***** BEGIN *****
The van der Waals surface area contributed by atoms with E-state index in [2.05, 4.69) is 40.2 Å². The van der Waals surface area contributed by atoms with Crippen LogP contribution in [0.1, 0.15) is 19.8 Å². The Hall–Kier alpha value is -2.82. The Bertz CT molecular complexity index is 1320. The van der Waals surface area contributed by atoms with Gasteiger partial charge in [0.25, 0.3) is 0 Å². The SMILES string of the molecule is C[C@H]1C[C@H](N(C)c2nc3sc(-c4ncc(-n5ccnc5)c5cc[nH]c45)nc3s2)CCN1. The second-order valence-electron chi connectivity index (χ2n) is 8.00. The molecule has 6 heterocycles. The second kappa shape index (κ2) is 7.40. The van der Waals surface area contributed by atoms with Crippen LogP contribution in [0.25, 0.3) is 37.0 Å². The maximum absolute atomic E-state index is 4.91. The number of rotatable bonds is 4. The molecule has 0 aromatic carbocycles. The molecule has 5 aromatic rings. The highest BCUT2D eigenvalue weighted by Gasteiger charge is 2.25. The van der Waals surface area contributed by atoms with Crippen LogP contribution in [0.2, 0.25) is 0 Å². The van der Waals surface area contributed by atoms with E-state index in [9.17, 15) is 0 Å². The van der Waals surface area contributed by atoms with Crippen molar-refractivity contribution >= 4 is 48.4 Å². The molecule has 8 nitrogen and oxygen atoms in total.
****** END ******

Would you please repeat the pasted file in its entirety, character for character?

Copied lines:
The van der Waals surface area contributed by atoms with E-state index in [2.05, 4.69) is 40.2 Å². The van der Waals surface area contributed by atoms with Crippen LogP contribution in [0.1, 0.15) is 19.8 Å². The Hall–Kier alpha value is -2.82. The Bertz CT molecular complexity index is 1320. The van der Waals surface area contributed by atoms with Gasteiger partial charge in [0.25, 0.3) is 0 Å². The SMILES string of the molecule is C[C@H]1C[C@H](N(C)c2nc3sc(-c4ncc(-n5ccnc5)c5cc[nH]c45)nc3s2)CCN1. The second-order valence-electron chi connectivity index (χ2n) is 8.00. The molecule has 6 heterocycles. The second kappa shape index (κ2) is 7.40. The van der Waals surface area contributed by atoms with Crippen LogP contribution in [0.25, 0.3) is 37.0 Å². The maximum absolute atomic E-state index is 4.91. The number of rotatable bonds is 4. The molecule has 0 aromatic carbocycles. The molecule has 5 aromatic rings. The highest BCUT2D eigenvalue weighted by Gasteiger charge is 2.25. The van der Waals surface area contributed by atoms with Crippen LogP contribution in [0.2, 0.25) is 0 Å². The van der Waals surface area contributed by atoms with E-state index in [9.17, 15) is 0 Å². The van der Waals surface area contributed by atoms with Crippen molar-refractivity contribution >= 4 is 48.4 Å². The molecule has 8 nitrogen and oxygen atoms in total.